LONDON (AP) – Britainâ€™s 650 lawmakers are grappling with a question familiar to millions of their compatriots: When is it safe to go back to work?
Members of Parliament, who have largely been working from home while the coronavirus swept Britain, were summoned back to the office on Tuesday – and many weren’t happy. They say the governmentâ€™s decision to scrap a remote-voting system used during the pandemic will turn those who must stay home because of age, illness or family issues into second-class lawmakers.
â€œI feel both discriminated against and disenfranchised,” said opposition Labour Party lawmaker Margaret Hodge, who like many over-70s, is considered especially vulnerable to the virus.
â€œWe should be holding the government to account. We canâ€™t if we donâ€™t have the right to vote,” she said.
After Britain went into lockdown in late March, Parliament adopted a historic â€œhybridâ€ way of working. Only 50 lawmakers at a time were allowed into the House of Commons, while screens were erected around the chamber so others could join debates over Zoom. Votes were held electronically for the first time in centuries of parliamentary history.
But when the House resumed work Tuesday after an 11-day spring recess, the government was asking lawmakers to end the brief experiment with virtual voting.
Jacob Rees-Mogg, the governmentâ€™s leader of the House, said lawmakers should be setting an example by showing up in person as the country gets back to work.
â€œThe virtual Parliament brought us through the peak of the pandemic but it is no longer necessary to make the compromises it demanded. We can do so much better,â€ he wrote in a parliamentary magazine.
The governmentâ€™s opponents argue that itâ€™s too early and too risky to return to Parliament.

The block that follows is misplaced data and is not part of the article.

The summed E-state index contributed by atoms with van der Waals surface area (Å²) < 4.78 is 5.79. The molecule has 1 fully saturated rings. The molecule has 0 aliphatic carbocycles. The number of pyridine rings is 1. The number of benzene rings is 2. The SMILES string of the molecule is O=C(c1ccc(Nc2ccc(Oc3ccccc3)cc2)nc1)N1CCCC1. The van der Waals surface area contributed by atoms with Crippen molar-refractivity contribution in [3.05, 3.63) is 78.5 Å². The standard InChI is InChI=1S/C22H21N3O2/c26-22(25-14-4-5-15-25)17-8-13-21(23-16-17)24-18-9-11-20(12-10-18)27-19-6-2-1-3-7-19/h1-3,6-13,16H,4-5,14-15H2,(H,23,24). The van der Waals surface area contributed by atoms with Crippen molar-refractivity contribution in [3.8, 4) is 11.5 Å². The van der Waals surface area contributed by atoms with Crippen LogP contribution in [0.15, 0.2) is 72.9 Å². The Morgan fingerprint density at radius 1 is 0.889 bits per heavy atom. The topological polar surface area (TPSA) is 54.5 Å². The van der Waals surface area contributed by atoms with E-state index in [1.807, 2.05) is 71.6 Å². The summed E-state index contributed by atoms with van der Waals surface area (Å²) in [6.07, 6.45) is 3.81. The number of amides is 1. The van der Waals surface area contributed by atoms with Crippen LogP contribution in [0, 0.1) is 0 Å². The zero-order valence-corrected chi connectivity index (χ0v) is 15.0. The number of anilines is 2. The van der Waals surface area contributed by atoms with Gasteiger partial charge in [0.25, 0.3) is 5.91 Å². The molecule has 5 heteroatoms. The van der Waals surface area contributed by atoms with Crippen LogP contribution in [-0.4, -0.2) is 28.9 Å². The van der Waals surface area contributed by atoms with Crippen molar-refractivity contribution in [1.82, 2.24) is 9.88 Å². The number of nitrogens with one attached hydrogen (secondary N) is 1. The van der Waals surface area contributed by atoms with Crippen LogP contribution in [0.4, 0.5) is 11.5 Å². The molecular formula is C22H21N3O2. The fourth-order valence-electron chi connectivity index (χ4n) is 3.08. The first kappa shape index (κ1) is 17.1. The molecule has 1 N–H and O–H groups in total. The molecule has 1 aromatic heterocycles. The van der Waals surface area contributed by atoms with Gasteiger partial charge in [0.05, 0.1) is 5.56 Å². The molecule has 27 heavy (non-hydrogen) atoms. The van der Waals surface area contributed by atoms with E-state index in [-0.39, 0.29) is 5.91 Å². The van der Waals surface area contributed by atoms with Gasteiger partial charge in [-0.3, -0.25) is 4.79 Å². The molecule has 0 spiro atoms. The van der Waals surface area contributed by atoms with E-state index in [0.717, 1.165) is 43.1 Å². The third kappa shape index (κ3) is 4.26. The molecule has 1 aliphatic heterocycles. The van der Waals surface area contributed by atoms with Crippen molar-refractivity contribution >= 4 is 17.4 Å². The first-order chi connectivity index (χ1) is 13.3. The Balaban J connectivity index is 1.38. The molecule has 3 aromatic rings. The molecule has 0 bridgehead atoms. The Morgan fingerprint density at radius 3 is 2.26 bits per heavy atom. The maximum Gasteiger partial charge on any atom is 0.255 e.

â€œAsking people to travel from all corners of the U.K. to go to the global hotspot that is London … is gambling with the virus,â€ said Scottish National Party lawmaker Angus MacNeil, whose Hebridean island constituency is almost as far from London as itâ€™s possible to get in the U.K. â€œJacob Rees-Mogg is setting the wrong example.â€
Britain has had Europeâ€™s deadliest coronavirus outbreak, with more than 39,000 confirmed deaths. Prime Minister Boris Johnson’s Conservative government is gradually easing the nationwide lockdown, but authorities warn that progress is fragile, and too swift a relaxation could trigger a second wave of infections.
Millions of people classed as vulnerable – because of age or underlying health conditions – are still being told to avoid almost all contact with others. The government says everyone else should meet only in small groups while maintaining social distancing, and work from home if they can.
Rees-Mogg said Parliament will become â€œa COVID-secure workplace,â€ with hand sanitizer dispensers and floor markings to help enforce social distancing.
But Parliamentary authorities have major concerns. With its crammed chamber and warren of corridors, Parliament was fertile soil for the virus when the outbreak began. Multiple staff and lawmakers fell ill, including Johnson, who ended up in intensive care.
House of Commons Speaker Lindsay Hoyle has said he worries about infection. He also has ruled that the traditional method of voting, in which lawmakers crowd into separate â€œyesâ€ or â€œnoâ€ lobbies, is unsafe because it’ll be impossible to maintain social distancing.
So on Tuesday lawmakers will form a 1 kilometer (more than half a mile) queue snaking through the labyrinthine Parliament building before walking through the Commons chamber one by one to register their votes. Critics dubbed the unwieldy method a â€œconga-line Parliament.â€
Opposition politicians, and some government lawmakers, are pressing to keep electronic voting. They accuse the Conservative administration of hustling lawmakers back to Parliament so that Johnson will have a supportive chorus during his weekly Commons question session.
They say abandoning remote votes will silence those who have to remain at home due to age, health conditions or childcare demands — many British children have yet to return to school.
The Commonsâ€™ move comes as Parliamentâ€™s upper chamber, the House of Lords, puts the finishing touches to a system that will allow its members, whose average age is 70, to vote with their phone.
Conservative lawmaker Robert Halfon, who has cerebral palsy, said the authorities were being â€œharsh and unbending.â€
â€œThe MPs who genuinely cannot come in, our democratic rights are being snipped away and weâ€™re being turned into parliamentary eunuchs,” he said.
Halfon likened the government’s attitude to that of Brazilian President Jair Bolsonaro â€œthat COVID is just the sniffles and, if you canâ€™t come in, tough luck, we donâ€™t care. And that to me is entirely wrong.â€
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